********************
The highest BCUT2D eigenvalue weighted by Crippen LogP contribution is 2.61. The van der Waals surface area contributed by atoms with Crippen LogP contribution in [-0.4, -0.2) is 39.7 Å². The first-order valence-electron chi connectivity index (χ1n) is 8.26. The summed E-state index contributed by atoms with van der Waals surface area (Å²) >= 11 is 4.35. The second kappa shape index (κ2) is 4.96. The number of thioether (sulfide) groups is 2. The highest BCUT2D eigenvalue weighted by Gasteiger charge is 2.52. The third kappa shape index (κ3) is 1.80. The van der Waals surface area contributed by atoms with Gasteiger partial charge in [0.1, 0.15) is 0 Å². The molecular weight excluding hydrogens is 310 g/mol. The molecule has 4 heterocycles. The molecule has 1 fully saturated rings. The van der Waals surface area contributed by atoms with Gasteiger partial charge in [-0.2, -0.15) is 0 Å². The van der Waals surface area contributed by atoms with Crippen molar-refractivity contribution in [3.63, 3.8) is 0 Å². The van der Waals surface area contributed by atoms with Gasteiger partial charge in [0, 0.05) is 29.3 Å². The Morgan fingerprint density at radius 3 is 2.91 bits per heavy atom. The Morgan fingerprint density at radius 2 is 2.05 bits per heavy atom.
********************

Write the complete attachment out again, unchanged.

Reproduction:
The highest BCUT2D eigenvalue weighted by Crippen LogP contribution is 2.61. The van der Waals surface area contributed by atoms with Crippen LogP contribution in [-0.4, -0.2) is 39.7 Å². The first-order valence-electron chi connectivity index (χ1n) is 8.26. The summed E-state index contributed by atoms with van der Waals surface area (Å²) >= 11 is 4.35. The second kappa shape index (κ2) is 4.96. The number of thioether (sulfide) groups is 2. The highest BCUT2D eigenvalue weighted by Gasteiger charge is 2.52. The third kappa shape index (κ3) is 1.80. The van der Waals surface area contributed by atoms with Gasteiger partial charge in [0.1, 0.15) is 0 Å². The molecular weight excluding hydrogens is 310 g/mol. The molecule has 4 heterocycles. The molecule has 1 fully saturated rings. The van der Waals surface area contributed by atoms with Gasteiger partial charge in [-0.2, -0.15) is 0 Å². The van der Waals surface area contributed by atoms with Crippen molar-refractivity contribution in [3.63, 3.8) is 0 Å². The van der Waals surface area contributed by atoms with Gasteiger partial charge in [0, 0.05) is 29.3 Å². The Morgan fingerprint density at radius 3 is 2.91 bits per heavy atom. The Morgan fingerprint density at radius 2 is 2.05 bits per heavy atom.